Unfortunately, the “Perry Street Bullies” doesn’t have as much of ring to it. But looking at this series, with the historically rough-and-tumble Flyers and the supposedly-soft Sabres, it’s been a battle.
It’s almost impossible to think that this would’ve gotten to this point, but in a set knotted up at 2-2, it’s Buffalo setting the physical tone. Although the stats are usually sketchy, the hit totals through four games is Buffalo 117, Philadelphia 105. It’s been a very rough series, and the fact the Sabres got out of the first four games with a split against the defending Eastern Conference champions is a credit to them.
Instead of upping the intensity and fighting back, the Flyers are choosing to work the media.
“They’re getting away with murder out there,” Flyers captain Mike Richards said. “And we got called every time [Dan Carcillo] was on the ice. It’s frustrating, but we’ve got to battle through it. It’s a physical series.”
After getting shutout again to tie the series, the soundbites out of the Flyers are not what you’d expect out of a rough and tumble team. Philadelphia’s doing a good job thinking like they’re getting the short end of the stick, especially in light of the major penalty to Mike Richards for elbowing Patrick Kaleta in the face in Game 4.
“I saw him take a couple of strides towards me,” he said. “I had to protect myself.”
He’s got a point. I mean, I’m pretty sure Marty McSorley said “I was trying to kill a bug on the side of his helmet” after he clubbed Donald Brashear upside the head way back when. What else is he supposed to do? Take a hit? This is hockey. There is no physical contact in this sport.
I don’t know if that was truly worth a major penalty, especially based on some of the other penalties handed out on similiar plays in other games. If the NHL was going to be consistent about plays like that, I’m fine with it being a major. An intentional elbow to the face should be a major. But the inconsistency is the problem with it. Read the rest of this entry
I wish I could’ve gotten to this earlier, but for posterity, better late than never.
This past weekend, I headed to Philadelphia for Game 2 against the Flyers. I caught a flight out of Nashville and a few buddies from Buffalo made the drive out Saturday morning. (For the record, my total traveling to Sabres games this season has broken 8,000 miles. Where’s my 7th Man award?) After biding time at a local bar until my friends arrived, we headed towards the arena.
So, we walk over, I drop my stuff in their car, and I get one of the guys to take a picture of me in front of the arena, which I try to do at each road game. The rain kinda limited the tailgating efforts, so I figured the hostility would be limited until we got inside. As we took the picture, a Flyers fan drinking in his car with his buddies about 40 feet away rolls down the window and yells “I hope your fucking camera gets ruined, you fucking faggot!”
Very classy. Despite that, overall, I was expecting it to be even worse.
For the most part, the people around us were cool. I had some good conversations with the inebriated gentleman next to me, who seemed only hostile towards Jeff Carter. But there were a good amount of assholes to be found. Read the rest of this entry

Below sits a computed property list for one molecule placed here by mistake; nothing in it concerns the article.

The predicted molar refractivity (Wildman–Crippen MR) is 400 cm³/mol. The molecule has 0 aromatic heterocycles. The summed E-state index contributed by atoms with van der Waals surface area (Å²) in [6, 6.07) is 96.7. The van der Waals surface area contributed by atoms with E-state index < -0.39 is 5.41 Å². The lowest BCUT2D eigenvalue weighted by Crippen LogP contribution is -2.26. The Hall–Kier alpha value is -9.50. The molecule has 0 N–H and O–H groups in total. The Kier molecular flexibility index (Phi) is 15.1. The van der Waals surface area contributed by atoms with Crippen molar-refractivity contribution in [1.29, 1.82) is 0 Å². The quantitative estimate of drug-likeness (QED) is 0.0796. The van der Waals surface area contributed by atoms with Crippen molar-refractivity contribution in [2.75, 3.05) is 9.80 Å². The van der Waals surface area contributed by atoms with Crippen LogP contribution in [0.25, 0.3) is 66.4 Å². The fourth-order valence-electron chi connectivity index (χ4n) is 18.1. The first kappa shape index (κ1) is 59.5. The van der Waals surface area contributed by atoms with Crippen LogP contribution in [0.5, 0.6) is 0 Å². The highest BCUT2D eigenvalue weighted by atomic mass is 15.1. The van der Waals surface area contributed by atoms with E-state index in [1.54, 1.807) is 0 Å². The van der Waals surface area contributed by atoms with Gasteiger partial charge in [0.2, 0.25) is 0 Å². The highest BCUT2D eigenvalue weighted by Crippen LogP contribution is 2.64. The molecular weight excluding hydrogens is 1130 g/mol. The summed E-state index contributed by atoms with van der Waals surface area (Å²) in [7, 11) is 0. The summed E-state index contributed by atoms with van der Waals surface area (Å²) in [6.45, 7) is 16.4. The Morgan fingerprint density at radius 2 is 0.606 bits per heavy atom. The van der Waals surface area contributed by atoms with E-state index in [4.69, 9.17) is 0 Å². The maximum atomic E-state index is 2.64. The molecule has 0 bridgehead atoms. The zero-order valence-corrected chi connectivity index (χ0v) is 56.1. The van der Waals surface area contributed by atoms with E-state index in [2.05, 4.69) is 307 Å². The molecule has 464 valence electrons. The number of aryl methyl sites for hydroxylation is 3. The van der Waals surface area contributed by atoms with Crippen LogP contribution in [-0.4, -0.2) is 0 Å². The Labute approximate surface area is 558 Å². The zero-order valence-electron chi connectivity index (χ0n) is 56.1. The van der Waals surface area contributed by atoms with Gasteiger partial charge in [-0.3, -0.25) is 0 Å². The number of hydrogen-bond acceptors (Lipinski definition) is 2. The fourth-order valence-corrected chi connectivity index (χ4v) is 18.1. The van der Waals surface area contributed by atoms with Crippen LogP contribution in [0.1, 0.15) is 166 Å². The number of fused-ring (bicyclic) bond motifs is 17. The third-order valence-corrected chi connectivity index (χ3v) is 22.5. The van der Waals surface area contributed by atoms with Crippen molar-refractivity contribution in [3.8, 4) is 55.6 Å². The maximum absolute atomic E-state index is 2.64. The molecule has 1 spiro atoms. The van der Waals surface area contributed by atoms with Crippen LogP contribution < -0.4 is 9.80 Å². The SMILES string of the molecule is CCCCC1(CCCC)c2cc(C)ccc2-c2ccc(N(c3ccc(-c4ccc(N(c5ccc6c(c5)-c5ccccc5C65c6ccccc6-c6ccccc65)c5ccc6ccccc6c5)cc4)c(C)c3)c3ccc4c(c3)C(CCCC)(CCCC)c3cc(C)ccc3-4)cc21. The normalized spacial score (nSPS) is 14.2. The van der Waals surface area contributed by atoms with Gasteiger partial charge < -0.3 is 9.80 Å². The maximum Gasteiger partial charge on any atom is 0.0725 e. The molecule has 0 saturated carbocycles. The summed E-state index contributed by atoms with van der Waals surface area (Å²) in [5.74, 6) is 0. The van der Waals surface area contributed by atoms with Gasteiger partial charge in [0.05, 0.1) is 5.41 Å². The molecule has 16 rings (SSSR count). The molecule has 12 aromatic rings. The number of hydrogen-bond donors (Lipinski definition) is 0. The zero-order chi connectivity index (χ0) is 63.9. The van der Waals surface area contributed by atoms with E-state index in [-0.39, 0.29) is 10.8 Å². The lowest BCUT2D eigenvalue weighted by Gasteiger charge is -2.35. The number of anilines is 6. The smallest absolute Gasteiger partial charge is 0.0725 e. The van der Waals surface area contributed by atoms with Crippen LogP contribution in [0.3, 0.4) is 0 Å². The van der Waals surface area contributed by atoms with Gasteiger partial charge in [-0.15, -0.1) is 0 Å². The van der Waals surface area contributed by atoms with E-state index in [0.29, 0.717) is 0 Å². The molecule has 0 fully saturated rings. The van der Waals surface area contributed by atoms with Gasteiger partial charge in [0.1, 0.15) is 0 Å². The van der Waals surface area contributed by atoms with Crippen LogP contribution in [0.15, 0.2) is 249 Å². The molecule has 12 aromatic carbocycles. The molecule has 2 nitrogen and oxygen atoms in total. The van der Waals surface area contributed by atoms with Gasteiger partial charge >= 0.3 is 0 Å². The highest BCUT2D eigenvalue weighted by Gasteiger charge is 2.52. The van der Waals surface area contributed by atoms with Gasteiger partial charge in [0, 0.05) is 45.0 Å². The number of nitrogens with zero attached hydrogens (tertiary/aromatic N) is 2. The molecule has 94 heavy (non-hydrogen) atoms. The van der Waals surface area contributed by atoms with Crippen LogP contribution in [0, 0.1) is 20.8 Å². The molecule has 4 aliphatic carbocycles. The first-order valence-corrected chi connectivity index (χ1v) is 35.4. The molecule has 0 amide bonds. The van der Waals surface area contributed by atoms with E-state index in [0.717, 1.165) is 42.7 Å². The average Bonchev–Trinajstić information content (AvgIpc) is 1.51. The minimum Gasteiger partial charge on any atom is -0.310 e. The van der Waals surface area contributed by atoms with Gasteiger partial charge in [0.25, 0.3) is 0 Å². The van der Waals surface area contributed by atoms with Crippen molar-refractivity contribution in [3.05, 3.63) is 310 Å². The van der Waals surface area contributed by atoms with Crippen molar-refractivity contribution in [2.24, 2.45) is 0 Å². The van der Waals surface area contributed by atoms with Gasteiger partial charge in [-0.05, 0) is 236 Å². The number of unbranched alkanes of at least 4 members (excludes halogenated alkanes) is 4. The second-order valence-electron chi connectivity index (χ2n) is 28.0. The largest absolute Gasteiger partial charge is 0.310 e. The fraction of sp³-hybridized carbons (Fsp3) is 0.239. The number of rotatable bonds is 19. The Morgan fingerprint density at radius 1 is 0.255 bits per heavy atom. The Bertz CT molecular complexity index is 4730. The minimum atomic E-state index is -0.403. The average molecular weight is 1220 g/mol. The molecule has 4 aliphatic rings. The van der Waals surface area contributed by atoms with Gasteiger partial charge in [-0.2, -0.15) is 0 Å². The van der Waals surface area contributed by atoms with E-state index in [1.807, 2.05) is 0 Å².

We’ve all heard stories of that series in 2006. We’ve read online about the hatred since then. But, for me, my first true look at the Hurricanes/Sabres “rivalry” came yesterday in my first visit to RBC Center.
From what you read about online, you’d expect to have to run the gauntlet wearing Sabres gear in that building. After attending Game 4 against Boston last year, I’m pretty sure I can handle anything, but mentally I was preparing for dealing with a lot of smack-talking.
Especially in light of News & Observer columnist Luke DeCock’s commentary on game day, pleading for ‘Canes fans to defend their arena:
This is the Hurricanes’ last chance to make the playoffs. A loss today and they’re finished. Their only hope is to pick up two points on the Sabres today, win their final three games and hope for a little help elsewhere…
…There’s too much on the line for the Hurricanes today for their fans to be bullied out of their own building. It’s time for the Hurricanes to defend their home turf, on and off the ice. Because otherwise, the Buffalo fans win.
I’ve visited many arenas around the league to catch the Sabres on the road, Raleigh being the 9th of 29 cities sporting an NHL team outside of the 716 area code. The tailgating was as I expected, not what you’d see in Orchard Park on a Sunday, but much more than you’d see in other NHL cities. I’m sure if Buffalo had that kind of weather, and that kind of space, it’d be similar. Among with the ‘Canes fans who were obviously regulars based on their set-ups, there was plenty of Sabres fans out in the parking lot having a few pregame beers… hostility nowhere to be found.
For the most part, that was absent on Sunday. Sure, the occasional comment would come from a ‘Canes fan. (Walking in, some tool in a personalized jersey (forget the name) was poking fun at my Enroth jersey… I would’ve loved to run into him again after the game) Other than that, fans in Carolina gear kept to themselves. Most of the crowd noise was reactionary, not appreciating the “Let’s go Buffalo!” chants raining down from the upper deck.
It seemed to me that both sides were being extremely civil for most of the game, unwilling to put themselves out there for risk of the harassment they’d take later on for it. The distaste went towards their own team. At least until Marc-Andre Gragnani’s point shot found its way into the net. Read the rest of this entry